Treatment of iliac-caval outflow obstruction

Seshadri Raju
Seminars in Vascular Surgery 2015, 28 (1): 47-53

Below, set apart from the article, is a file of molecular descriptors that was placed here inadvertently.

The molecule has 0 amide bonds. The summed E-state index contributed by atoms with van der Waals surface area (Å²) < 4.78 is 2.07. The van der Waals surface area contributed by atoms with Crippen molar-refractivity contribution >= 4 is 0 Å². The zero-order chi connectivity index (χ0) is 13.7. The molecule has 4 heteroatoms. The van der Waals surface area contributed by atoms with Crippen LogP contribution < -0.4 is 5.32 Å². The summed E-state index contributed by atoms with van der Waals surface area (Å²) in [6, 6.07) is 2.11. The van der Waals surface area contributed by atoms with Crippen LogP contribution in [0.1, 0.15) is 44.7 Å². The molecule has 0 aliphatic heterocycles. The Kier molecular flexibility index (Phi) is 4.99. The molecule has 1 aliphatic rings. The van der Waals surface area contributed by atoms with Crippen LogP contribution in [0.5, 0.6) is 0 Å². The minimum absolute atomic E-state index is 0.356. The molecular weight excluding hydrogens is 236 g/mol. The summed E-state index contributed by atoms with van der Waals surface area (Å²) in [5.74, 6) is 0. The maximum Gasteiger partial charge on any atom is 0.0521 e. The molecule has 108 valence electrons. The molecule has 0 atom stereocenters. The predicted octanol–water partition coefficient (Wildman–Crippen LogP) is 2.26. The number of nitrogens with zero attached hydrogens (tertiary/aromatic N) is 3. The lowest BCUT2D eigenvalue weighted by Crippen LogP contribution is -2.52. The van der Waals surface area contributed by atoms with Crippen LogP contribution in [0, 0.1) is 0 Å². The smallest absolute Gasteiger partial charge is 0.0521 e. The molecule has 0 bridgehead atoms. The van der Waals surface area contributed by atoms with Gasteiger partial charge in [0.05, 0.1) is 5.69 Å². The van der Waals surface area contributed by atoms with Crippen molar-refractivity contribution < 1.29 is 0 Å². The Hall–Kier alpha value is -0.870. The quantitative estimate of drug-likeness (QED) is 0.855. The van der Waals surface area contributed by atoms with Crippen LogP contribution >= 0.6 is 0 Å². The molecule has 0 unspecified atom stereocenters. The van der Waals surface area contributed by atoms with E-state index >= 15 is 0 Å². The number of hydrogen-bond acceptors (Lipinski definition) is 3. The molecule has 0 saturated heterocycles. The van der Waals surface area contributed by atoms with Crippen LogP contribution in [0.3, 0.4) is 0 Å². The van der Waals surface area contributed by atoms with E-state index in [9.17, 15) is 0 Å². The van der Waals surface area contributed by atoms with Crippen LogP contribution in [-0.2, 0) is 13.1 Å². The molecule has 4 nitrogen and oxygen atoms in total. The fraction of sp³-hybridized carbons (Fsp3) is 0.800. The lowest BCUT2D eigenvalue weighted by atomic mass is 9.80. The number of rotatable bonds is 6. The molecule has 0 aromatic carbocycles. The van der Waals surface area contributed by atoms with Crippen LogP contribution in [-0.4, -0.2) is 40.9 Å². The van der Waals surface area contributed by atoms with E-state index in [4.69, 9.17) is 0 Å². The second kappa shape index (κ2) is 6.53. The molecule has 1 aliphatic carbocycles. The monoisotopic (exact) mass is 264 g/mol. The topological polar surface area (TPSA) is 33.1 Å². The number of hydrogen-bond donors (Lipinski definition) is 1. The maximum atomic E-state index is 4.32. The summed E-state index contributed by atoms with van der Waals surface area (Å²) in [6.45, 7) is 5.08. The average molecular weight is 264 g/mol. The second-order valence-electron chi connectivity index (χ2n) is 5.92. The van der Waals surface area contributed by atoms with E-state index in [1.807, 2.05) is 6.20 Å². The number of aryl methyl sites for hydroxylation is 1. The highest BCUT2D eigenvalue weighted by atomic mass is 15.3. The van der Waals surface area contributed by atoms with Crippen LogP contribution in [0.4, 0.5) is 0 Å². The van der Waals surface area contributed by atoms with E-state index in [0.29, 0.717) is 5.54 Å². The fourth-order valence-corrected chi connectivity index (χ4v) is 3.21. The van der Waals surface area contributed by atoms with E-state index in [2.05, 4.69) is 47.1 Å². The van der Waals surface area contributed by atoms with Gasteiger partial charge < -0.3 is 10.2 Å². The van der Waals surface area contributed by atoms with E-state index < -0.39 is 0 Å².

The importance of the obstructive component in chronic venous disease (CVD) with ulceration has been emphasized recently for a venous condition that has primarily focused on the reflux component. Modern imaging techniques, particularly intravascular ultrasound, have shown the frequency of the obstructive element in both post-thrombotic and nonthrombotic disease. The emergence of iliac vein stent angioplasty and its good results in the treatment of large vein and other diverse CVD subsets has strengthened the role of obstruction. Lower-limb symptom diminution after iliac vein stenting in patients with concomitant reflux has been surprising, and has prompted a better understanding of CVD pathology. The technique of venous stenting differs from arterial in both technique and purpose. Mere restoration of forward flow is not sufficient; adequate decompression of the peripheral veins with reduction in ambulatory venous hypertension must be achieved. This requires implantation of large-diameter stents approximating normal anatomy. Stent recanalization of chronic total occlusions of the iliac-caval segments-even long occlusions involving the entire inferior vena cava (IVC)-can be successfully carried out, supplanting prior difficult open techniques, and this approach is applicable to patients with thrombosed IVC filters. Iliocaval stent angioplasty is safe, with low mortality and morbidity (<1%), and a cumulative patency ranging from 90% to 100% and 74% to 89% for nonthrombotic and post-thrombotic disease, respectively, at 3 to 5 years. Clinical relief of pain ranged from 86% to 94% and relief for swelling ranged from 66% to 89%; and 58% to 89% of venous ulcers healed. Procedural success in recanalization of chronic total occlusion lesions ranged from 83% to 95%, but long-term patency of stents in recanalized chronic total occlusion lesions is 10% to 20% lower than for stenotic lesions. Initial stent treatment does not preclude later open correction of obstruction or reflux in case of stent failure. These features, combined with the minimally invasive nature of the stent technique, have opened this avenue of treatment to a larger portion of the symptomatic CVD population.

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